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The dark side of the moon

Street crime:

Street crime is as common in Costa Rica as it is in any other country in the world. However it is not excessive, as many people tend to think.

Millitary related crisis in central american countries have, over the years, formed a mindset in people that relates Central America with guerilla activity and social insecurity. This has not, however, been the case with Costa Rica which has been free of a millitary system since 1949.

San Jose and other cities should be treated as any large city in the world, and similar precautions should be taken. San Jose may be seen as a small scale Los Angeles or New York City. The city itself is safe, however the same security measures you take in your home town you should take in San Jose and other metropolitan areas in Costa Rica.

Do not leave personal items unattended at any moment, either on the street, in shopping centers, or at individual establishments.

Money exchange should be performed in authorized banks, ignore street vendors who may offer to exchange currency.

If you should be confronted, stand down and don't offer resistance. People in Costa Rica are much more friendly than in most countries, however street criminals tend to be just as violent and agressive and should not be confronted.


Firearms are permitted in Costa Rica, as long as you carry the appropriate permit. Permits must be obtained from the Department of Arms and Explosives of the Ministry of Public Safety (MSP). This particular department is located in San Pedro a few blocks from the Mall San Pedro.

In order to obtain a firearms permit, both a written and practical examination must be passed. The process may take a few months, depending on examination dates and availability. Your weapon must also be registered at the MSP in order to be admitted for portation.

Automatic weapons are banned, as well as the usual high power explosive and ballistic weaponry.


Prostitution is legal in Costa Rica, and is centered around certain areas of downtown San Jose and the larger cities.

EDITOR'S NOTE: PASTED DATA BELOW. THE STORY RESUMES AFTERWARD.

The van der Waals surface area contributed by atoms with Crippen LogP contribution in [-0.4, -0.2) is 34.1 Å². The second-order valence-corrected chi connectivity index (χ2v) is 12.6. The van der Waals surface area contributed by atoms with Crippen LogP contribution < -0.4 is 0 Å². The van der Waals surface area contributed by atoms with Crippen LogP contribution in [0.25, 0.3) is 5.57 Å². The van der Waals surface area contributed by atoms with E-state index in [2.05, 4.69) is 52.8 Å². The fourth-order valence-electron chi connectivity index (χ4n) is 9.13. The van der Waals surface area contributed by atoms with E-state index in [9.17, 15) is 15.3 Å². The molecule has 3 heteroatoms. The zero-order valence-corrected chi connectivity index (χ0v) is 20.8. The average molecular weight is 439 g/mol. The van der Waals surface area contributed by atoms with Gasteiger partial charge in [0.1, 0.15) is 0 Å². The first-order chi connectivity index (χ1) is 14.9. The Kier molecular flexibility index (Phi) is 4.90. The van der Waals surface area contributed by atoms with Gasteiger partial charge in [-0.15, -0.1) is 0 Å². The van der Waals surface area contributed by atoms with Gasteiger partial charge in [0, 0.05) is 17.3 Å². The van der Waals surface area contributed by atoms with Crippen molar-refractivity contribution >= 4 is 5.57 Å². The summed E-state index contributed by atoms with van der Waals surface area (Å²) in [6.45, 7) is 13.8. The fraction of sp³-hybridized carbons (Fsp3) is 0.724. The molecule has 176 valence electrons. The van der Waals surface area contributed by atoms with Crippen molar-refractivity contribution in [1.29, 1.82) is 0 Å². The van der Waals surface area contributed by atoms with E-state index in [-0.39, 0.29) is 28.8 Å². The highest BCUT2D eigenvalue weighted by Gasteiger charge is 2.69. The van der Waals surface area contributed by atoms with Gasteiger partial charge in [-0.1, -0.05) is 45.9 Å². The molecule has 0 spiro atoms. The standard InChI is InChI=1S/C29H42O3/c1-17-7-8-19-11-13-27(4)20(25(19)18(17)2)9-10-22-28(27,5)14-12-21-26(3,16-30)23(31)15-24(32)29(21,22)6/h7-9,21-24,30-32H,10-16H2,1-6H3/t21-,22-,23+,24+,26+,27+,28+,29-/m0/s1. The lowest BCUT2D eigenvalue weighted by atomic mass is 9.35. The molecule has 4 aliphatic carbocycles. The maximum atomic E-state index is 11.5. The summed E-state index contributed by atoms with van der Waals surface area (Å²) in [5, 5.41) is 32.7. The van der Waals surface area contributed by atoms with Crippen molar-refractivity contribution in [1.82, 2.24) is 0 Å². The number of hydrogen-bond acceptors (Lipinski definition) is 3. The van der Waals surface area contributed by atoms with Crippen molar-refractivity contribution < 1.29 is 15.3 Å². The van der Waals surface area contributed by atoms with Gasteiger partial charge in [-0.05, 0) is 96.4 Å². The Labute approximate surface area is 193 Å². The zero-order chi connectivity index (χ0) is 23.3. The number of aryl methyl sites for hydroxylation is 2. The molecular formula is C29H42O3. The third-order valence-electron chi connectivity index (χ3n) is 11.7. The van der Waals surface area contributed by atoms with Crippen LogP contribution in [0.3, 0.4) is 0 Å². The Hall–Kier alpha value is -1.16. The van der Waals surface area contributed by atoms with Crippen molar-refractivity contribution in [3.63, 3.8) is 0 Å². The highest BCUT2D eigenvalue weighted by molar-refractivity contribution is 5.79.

Night clubs exist in the downtown area, as well as in a few suburbs. These normally charge an admission fee which is around $10 to $15. Some night clubs have no admission fee, but a minimum consumption of around $15 is required.

Prostitution is legal in Costa Rica only for those over 18 years of age. Prostitution of minors is illegal and punishable by law. US residents seeking minors in Costa Rica may also be subjected to local sanctions within the United States upon return. Legal age of consent is 18, according to the most recent edition of the Costarrican Penal Code.

Organized crime:

Presence of organized crime is minimal, centered mainly around vehicular theft and organized bank assault groups. Even with this presence, banking operations and vehicular transit through the country are safe as long as basic safety precautions are observed.

No guerilla activity has been reported inside Costa Rica.

Dangerous areas and off limits:

Several areas exist within the central valley which area crime prone and should be avoided.

In general, the downtown area of San Jose should be avoided after 7 PM unless you're looking at the night club sector (explore at your own risk). The downtown area has an extremely high concentration of commercial offices which empty after 7 PM, leaving the area practially deserted except for standard vehicular transit.

The south part of downtown San Jose (south of 2nd avenue) should be avoided during the day and especially during the night.

The southern part of the urban ring (Hatillo, San Sebastián, Alajuelita) contains no important attractions and should normally be avoided.

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